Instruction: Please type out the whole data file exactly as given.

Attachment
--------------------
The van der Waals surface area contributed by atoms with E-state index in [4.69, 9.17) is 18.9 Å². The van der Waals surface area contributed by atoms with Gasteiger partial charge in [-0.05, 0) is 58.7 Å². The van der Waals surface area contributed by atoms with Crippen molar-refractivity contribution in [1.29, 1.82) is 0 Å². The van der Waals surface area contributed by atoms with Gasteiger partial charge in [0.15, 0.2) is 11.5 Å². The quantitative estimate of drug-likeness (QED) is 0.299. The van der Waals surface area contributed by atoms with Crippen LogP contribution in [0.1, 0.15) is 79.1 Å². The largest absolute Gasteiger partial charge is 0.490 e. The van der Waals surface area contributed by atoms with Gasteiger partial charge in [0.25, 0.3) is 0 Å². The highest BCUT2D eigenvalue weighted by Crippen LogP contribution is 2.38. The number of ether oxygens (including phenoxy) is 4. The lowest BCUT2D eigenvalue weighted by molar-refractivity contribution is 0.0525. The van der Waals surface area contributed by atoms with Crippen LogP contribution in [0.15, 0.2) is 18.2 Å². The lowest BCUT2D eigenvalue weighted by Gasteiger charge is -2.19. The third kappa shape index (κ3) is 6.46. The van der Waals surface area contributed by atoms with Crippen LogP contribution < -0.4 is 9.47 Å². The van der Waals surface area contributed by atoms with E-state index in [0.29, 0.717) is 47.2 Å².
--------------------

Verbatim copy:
The van der Waals surface area contributed by atoms with E-state index in [4.69, 9.17) is 18.9 Å². The van der Waals surface area contributed by atoms with Gasteiger partial charge in [-0.05, 0) is 58.7 Å². The van der Waals surface area contributed by atoms with Crippen molar-refractivity contribution in [1.29, 1.82) is 0 Å². The van der Waals surface area contributed by atoms with Gasteiger partial charge in [0.15, 0.2) is 11.5 Å². The quantitative estimate of drug-likeness (QED) is 0.299. The van der Waals surface area contributed by atoms with Crippen LogP contribution in [0.1, 0.15) is 79.1 Å². The largest absolute Gasteiger partial charge is 0.490 e. The van der Waals surface area contributed by atoms with Gasteiger partial charge in [0.25, 0.3) is 0 Å². The highest BCUT2D eigenvalue weighted by Crippen LogP contribution is 2.38. The number of ether oxygens (including phenoxy) is 4. The lowest BCUT2D eigenvalue weighted by molar-refractivity contribution is 0.0525. The van der Waals surface area contributed by atoms with Crippen LogP contribution in [0.15, 0.2) is 18.2 Å². The lowest BCUT2D eigenvalue weighted by Gasteiger charge is -2.19. The third kappa shape index (κ3) is 6.46. The van der Waals surface area contributed by atoms with Crippen LogP contribution < -0.4 is 9.47 Å². The van der Waals surface area contributed by atoms with E-state index in [0.29, 0.717) is 47.2 Å².